Uduvil Remembers Its Founder Principal

In its bicentennial year

by Shiranee Mills, Sunday Times, Colombo, April 7, 2024

The Harriet Winslow Science Block at Uduvil

In the bicentennial year of Uduvil Girls’ College, especially during the month of April, our thoughts dwell closely on the founder principal of the school, Harriet Wadsworth Winslow (née Lathrop), whose birthday falls on April 9. Born in 1796, in Norwich, Connecticut, in the USA, Harriet from a young age, was filled with a yearning to serve in distant lands as a missionary.

She was fortunate in meeting and marrying a young pastor, Rev. Miron Winslow, who also had similar interests. The newly married young couple along with missionaries Mary and Levi Spaulding and others, set sail from Boston on the 8th of June, 1819, heading to Ceylon – their future mission home. The Winslows and the Spauldings had their first glimpse of their mission station in Uduvil on an April morning in 1820. Harriet was just 24 years old.

In keeping with the tradition of missionary wives, Harriet maintained a detailed memoir in which she describes her first impression of their future abode as- “a long single storey house with a verandah in front”. The fact that it was only an abandoned mission house of a Franciscan monk did not deter these young missionaries. They sat down to weave window frames and doors for this abandoned property, securing the place as much as they could.

The Winslows’ initial introduction to Uduvil was not easy, for they had to make major breakthroughs to bring the girls of the community to their mission station to impart learning. A new culture, a different religion, a drastic change in climate, a people averse to the education of women – all these were obstacles that they faced. Undaunted, Harriet together with Mary Spaulding visited the homes in the village, encouraging women to come for worship and study. They were often ridiculed and chased from the homes which they visited.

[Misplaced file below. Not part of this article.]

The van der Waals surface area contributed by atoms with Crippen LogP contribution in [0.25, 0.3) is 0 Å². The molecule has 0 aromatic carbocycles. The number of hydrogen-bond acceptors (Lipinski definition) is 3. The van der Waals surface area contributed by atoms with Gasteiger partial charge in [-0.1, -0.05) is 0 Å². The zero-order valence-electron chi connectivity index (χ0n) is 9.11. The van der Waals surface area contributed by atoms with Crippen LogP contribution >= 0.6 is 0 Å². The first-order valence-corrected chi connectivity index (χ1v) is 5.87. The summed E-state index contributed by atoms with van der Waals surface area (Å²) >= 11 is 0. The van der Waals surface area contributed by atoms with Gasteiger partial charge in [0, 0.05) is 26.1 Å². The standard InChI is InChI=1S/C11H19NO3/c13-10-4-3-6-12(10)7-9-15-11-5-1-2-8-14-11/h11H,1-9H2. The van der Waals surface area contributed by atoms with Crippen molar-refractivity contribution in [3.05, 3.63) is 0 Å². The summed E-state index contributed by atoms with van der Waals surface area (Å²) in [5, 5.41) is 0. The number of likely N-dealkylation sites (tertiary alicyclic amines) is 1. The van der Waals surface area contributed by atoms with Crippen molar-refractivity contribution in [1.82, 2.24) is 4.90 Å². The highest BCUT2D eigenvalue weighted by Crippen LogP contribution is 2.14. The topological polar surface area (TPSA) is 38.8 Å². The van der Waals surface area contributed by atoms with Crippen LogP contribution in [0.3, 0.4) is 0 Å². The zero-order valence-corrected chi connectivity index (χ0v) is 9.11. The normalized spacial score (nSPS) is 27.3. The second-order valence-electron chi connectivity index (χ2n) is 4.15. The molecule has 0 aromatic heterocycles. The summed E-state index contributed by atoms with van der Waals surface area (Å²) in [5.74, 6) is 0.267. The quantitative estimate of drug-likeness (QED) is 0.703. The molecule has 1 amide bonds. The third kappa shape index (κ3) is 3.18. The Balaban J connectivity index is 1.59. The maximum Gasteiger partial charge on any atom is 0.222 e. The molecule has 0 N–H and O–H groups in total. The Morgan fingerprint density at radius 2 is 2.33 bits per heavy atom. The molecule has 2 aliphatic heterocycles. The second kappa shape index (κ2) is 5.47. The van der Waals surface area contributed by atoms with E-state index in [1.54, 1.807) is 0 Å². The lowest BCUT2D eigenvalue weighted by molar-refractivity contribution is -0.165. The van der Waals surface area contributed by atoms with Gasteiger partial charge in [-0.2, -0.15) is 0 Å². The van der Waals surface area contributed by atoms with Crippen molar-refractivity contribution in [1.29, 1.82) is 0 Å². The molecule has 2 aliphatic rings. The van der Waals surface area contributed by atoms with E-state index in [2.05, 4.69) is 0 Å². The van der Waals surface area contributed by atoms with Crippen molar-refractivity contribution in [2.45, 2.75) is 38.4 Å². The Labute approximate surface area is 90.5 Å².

Harriet Winslow

In 1823, a decision was taken by the American Board of Commissioners for Foreign Missions to establish a Female Central School in Uduvil, a responsibility that Mrs. Winslow took on with abiding faith. In her memoir she writes, “If it is the will of God that the school should come here, may we be prepared by His spirit to enter the work with right hearts and may the beginnings of this school be marked with His special blessing.”

The school thus began the following year in 1824 with just a few students and has the distinction of being  Asia’s first all-girls boarding school. Harriet Winslow took on the reins of the school, not only as its head but also as its matron, teacher and seamstress, thus totally dedicating her life to the school. She hand-wrote all her lesson-plans often working late into the night and spent most of her afternoons teaching the girls to sew. She saw to their well-being even after they completed their studies.

Life was hard for these missionaries with young families, for there was uncertainty at all times and owing to cholera and other diseases, the threat of death loomed large. In 1825, Mrs. Winslow was taken ill and travelled to Calcutta for treatment. While there she received the devastating news of the death of her little daughter Harriet Maria who had remained at home with the family. In May 1827, the Winslow’s little son George died.

In December 1831, wanting their eldest son Charles to get his education and training in the United States in the hope that he would come back to serve in Ceylon, the Winslows sent him to the States. When they heard of his death in the States, their hearts broke. Charles was just twelve years old. No doubt that this terrible news took its toll on her health and on January 14, 1833, Harriet Winslow died and was laid to rest in the Uduvil Church adjoining her beloved school.

Harriet Winslow’s life was one of humility, tremendous sacrifice and total commitment –  a life to be remembered and cherished by generations of students who pass through the portals of Uduvil. In 2001, the school built a memorial science block in honour of their founder principal.  On the school’s 190th year, a first day cover/stamp was released, paying tribute to this great woman who sacrificed her youth in dedicated service to the young children placed in her care. Today in the bicentennial year of the school, both the past and present students of Uduvil Girls’ College, all come together to remember and celebrate their founder principal – “her children rise up and call her blessed”- Proverbs 31:28.

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  1. Aruna

    I am trying to trace the first three students who joined the Uduvil School Jaffana Sri Lanka when Harriet Winslow started the school.

    The tree sisters were my husband’s ancestors